What New Policies Are Increasing Costs for Struggling NYC Landlords During COVID?
Even as they struggle with high vacancy rates and tenants defaulting on rent during the pandemic, New York City landlords are also staring down the barrel of new policies, rising liability insurance costs, and delays in city approvals that are making it increasingly challenging to break even financially.
Upcoming deadlines for carbon reduction measures, a glacially slow inspection and approval process for elevators and boilers, and huge hikes in insurance premiums have created a perfect storm of issues for owners of older, rent-stabilized housing, particularly in working-class parts of the outer boroughs.
These higher operating costs also come at a time when landlords can no longer pass the costs of most upgrades onto tenants. The new state rent law passed in June 2019 allows landlords of rent-stabilized properties to pass 2 percent of building-wide renovation costs onto tenants, down from 6 percent under the old law. Those renovations include upgrades or repairs to boilers, plumbing, heating and cooling systems, roofs, facades, windows and lobbies.
The additional regulations, too, arrive during an era when real estate owners and the city’s political class are at constant loggerheads over New York’s present and future. The commercial real estate industry often comes in for withering criticism from political candidates for their supposed treatment of tenants, and the industry itself has lost clout. The passage of the regulations themselves, particular 2019’s rent law changes, underscore that.
In December, the City Council considered a bill that would require landlords to install sprinklers in each apartment in residential buildings that were at least 40 feet tall. Owners would have until December 2029 to comply, and then face daily fines of $250 to $10,000 if they did not.
After an outcry from small landlords and homeowners about the potential expense of installing new sprinklers, City Councilman Barry Grodenchik, the bill’s sponsor, promised that it would not, for now, “go forward as currently written.”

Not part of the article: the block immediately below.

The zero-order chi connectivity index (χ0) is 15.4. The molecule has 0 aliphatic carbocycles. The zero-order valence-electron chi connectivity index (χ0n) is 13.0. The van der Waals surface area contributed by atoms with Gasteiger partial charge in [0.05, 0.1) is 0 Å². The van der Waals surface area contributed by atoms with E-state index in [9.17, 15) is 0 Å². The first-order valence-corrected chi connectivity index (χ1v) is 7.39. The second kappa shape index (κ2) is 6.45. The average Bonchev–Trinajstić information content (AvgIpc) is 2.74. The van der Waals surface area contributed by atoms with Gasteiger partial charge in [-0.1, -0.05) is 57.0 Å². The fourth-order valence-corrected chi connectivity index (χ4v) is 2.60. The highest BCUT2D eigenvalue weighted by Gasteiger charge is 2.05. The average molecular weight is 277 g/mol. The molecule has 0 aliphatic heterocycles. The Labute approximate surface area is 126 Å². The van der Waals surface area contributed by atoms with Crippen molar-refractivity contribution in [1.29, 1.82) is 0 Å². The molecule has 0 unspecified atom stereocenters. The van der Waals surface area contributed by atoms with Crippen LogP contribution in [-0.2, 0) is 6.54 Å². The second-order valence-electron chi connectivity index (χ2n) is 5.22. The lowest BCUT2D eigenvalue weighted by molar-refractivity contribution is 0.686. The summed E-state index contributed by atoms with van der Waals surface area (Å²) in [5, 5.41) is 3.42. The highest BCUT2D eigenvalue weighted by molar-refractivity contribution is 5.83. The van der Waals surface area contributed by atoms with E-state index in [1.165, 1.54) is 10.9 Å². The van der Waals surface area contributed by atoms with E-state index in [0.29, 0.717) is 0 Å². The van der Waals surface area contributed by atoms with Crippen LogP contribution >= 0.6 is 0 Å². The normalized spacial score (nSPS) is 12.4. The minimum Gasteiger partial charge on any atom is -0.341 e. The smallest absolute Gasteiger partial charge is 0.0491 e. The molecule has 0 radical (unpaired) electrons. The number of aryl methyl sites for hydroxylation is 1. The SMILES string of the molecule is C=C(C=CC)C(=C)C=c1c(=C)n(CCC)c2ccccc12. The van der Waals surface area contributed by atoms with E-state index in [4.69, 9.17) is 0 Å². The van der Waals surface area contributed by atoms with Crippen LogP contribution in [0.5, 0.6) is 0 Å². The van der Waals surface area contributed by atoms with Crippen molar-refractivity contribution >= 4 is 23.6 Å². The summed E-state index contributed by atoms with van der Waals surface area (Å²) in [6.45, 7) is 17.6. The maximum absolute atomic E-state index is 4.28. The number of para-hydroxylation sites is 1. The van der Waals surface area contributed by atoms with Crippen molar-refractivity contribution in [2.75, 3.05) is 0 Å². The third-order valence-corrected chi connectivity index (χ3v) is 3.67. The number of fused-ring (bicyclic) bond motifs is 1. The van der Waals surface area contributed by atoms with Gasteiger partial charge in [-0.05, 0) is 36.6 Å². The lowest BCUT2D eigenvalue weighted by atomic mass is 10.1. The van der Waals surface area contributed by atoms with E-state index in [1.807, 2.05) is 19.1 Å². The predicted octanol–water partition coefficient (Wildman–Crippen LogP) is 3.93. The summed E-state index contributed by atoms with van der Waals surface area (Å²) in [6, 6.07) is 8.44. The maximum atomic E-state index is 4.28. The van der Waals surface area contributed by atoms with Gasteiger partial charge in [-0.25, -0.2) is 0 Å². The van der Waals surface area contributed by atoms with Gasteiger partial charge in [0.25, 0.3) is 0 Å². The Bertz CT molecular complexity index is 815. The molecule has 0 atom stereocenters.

However, the battle was emblematic of a growing pile of new and costly regulations for the new decade that owners of older apartment buildings are struggling with, from elevator and lead abatement inspections to carbon emission reduction standards.
Jay Martin, executive director of the Community Housing Improvement Program (CHIP), a trade association for small landlords, said that he’d seen liability insurance premiums for landlords rise 30 to 40 percent in some parts of the city, particularly in working-class areas of the Bronx and upper Manhattan, since the pandemic began last March. These premiums have risen 200 percent on average for landlords citywide over the past decade, he said.
“The insurance companies are basically saying, ‘If you rent in a higher-risk neighborhood, if you rent to people who are poorer, we’re going to charge you more to do so,’” Martin explained. “It’s the equivalent of redlining, essentially. They think, “You own a building in this neighborhood, where people are more likely to default on the rent, where people are more likely to damage the unit. If you’re going to keep losing 20 percent of your net operating income, we’re going to keep passing on the cost in your premiums.’”
He added that vacancy rates for his landlord members are double what they were a year ago in many parts of the city. Brooklyn was more stable, with a 30 percent increase in vacancies, while landlords in Manhattan were reporting a 60 percent increase in empty units. In Queens, too, vacancies have “almost doubled,” Martin said.
The real estate trade exec also blamed increased costs on slow inspections for elevators and gas lines, which are conducted by a handful of private companies that employ third-party inspectors licensed by the city. Elevator inspections were already a slow process before the pandemic, and they have gotten even more bogged down since last March.